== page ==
After experiencing the marvel that is the Hong Kong transportation system, I never dreamed Hong Kong transit would have or could have gotten any more efficient during my short stay in town.
Trains rolling into stations literally seconds after the tracks have been vacated (I timed it once–33 seconds from the time one train departed to the time another arrived). Ingenius MTR station layout. Quite comfortable and efficient double-decker busses.
But I was wrong.
The system is even more user friendly than it was two months ago, with some taxis now accepting Visa and Octopus (look for the wings atop special cars). Such is the fluid nature of Hong Kong.
I’ll take this moment to look back–Janus would be proud–across two months of media observations in this city that just can’t seem to sit still.
Public relations houses, not suprisingly, hold great sway in Hong Kong. It is standard for PR folks to ask media for business cards, and often an electronic copy of the conference press release reaches my inbox before I do. Can anyone say fast moving?
In a race pitting public relations with media relations, the former would almost certainly cross the finish line first. That is not to say that media relations folks are slow, but rather that they don’t operate at the cheetah-like pace set by public relations. Response time for comments from media relations folks greatly varies, based on the time it takes to get in touch with the person who can or will comment.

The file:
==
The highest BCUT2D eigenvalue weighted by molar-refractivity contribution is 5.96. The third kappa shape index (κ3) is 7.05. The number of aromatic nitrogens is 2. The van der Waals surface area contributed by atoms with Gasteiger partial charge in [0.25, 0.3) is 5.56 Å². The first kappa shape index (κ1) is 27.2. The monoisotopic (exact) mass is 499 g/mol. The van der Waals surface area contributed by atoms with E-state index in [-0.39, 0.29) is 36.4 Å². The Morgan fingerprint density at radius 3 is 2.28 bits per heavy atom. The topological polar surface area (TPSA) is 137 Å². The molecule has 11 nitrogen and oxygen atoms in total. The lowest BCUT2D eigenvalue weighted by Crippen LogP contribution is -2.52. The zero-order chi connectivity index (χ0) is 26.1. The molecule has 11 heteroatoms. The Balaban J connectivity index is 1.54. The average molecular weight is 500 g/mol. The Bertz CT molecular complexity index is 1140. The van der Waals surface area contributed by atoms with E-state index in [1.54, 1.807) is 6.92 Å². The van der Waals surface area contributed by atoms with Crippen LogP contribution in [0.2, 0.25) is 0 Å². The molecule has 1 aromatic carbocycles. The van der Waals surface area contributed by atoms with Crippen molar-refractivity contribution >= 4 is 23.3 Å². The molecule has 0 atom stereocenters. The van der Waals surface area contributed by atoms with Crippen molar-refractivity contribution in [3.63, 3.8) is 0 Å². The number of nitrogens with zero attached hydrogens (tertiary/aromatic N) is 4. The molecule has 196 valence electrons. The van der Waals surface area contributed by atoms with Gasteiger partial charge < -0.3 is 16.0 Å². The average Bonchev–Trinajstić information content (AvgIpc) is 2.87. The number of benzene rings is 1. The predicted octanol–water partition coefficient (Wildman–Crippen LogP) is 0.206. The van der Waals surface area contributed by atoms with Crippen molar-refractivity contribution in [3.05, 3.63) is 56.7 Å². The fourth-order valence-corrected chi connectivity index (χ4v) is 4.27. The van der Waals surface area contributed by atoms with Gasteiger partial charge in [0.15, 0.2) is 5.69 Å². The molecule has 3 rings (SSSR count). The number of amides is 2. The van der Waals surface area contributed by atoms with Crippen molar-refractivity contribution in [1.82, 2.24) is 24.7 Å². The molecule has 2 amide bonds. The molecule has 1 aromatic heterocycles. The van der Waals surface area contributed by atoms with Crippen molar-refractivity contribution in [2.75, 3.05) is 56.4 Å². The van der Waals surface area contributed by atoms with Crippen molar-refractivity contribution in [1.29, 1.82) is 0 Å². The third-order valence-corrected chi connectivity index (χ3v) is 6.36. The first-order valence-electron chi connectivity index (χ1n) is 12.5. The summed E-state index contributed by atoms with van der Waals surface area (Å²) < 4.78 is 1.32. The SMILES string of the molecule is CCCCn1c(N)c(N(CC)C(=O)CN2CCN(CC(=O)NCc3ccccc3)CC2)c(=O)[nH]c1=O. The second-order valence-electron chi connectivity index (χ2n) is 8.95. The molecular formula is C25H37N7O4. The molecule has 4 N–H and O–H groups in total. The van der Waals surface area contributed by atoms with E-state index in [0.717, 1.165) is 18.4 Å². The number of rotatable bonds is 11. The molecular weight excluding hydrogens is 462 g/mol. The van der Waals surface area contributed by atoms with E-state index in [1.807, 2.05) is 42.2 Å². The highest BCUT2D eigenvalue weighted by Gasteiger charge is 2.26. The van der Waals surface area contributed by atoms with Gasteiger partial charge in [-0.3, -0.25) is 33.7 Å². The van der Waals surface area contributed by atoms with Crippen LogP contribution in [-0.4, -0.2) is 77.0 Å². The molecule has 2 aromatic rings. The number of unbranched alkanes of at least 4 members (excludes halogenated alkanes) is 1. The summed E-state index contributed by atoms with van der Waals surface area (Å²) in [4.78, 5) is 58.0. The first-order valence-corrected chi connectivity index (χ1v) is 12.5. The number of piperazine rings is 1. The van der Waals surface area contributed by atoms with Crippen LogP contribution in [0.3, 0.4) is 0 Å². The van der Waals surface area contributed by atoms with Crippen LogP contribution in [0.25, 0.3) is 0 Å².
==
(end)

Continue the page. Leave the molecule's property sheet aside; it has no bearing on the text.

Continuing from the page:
Requests for interviews:
I’ve had the vast majority of my requests for interviews granted. The folks I’ve wanted to interview have been keen to speak with me, which shows that folks realize the influence the media have in this city.
Requests for information:
This one is a bit of a wildcard, as is likely the case just about anywhere one practices journalism. The critical factor is knowing with whom to speak. Initial phone calls often simply lead to alternate contact people, and working one’s way through a web of folks to the central person who is knowledgable and can share his or her information is paramount.
Sure, Steve Jobs and the iPhone have helped millions to become citizen reporters. Don’t get me wrong–on-the-spot photos are important. But I still to this day get excited when I receive a citizen email detailing something curious happening around the city. Judging by the relatively high number of such emails I saw over the summer, I believe Hong Kong citizens are quite interested in contributing stories to the media.
So as I turn to the other side of Janus, I have to wonder what trick Hong Kong next has up its sleeve. Carmageddon in Los Angeles averted. All systems go in Hong Kong. Don’t blink, or you might miss the next new Hong Kong fad. Stay tuned.